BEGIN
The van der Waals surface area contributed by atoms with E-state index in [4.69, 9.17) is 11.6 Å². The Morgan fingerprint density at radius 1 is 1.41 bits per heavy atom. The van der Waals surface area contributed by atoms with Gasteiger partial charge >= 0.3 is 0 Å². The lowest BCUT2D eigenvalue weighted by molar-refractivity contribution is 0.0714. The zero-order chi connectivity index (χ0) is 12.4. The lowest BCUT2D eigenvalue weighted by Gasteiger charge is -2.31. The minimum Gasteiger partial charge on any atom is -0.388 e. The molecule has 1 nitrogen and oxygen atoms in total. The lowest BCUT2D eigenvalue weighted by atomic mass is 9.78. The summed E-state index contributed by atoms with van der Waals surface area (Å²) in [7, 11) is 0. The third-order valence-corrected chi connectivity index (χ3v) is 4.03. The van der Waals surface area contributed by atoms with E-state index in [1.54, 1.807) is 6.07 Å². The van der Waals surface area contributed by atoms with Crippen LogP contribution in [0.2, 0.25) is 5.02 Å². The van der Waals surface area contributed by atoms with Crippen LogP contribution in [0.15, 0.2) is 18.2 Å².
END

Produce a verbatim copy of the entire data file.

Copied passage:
The van der Waals surface area contributed by atoms with E-state index in [4.69, 9.17) is 11.6 Å². The Morgan fingerprint density at radius 1 is 1.41 bits per heavy atom. The van der Waals surface area contributed by atoms with Gasteiger partial charge >= 0.3 is 0 Å². The lowest BCUT2D eigenvalue weighted by molar-refractivity contribution is 0.0714. The zero-order chi connectivity index (χ0) is 12.4. The lowest BCUT2D eigenvalue weighted by Gasteiger charge is -2.31. The minimum Gasteiger partial charge on any atom is -0.388 e. The molecule has 1 nitrogen and oxygen atoms in total. The lowest BCUT2D eigenvalue weighted by atomic mass is 9.78. The summed E-state index contributed by atoms with van der Waals surface area (Å²) in [7, 11) is 0. The third-order valence-corrected chi connectivity index (χ3v) is 4.03. The van der Waals surface area contributed by atoms with E-state index in [1.54, 1.807) is 6.07 Å². The van der Waals surface area contributed by atoms with Crippen LogP contribution in [0.2, 0.25) is 5.02 Å². The van der Waals surface area contributed by atoms with Crippen LogP contribution in [0.15, 0.2) is 18.2 Å².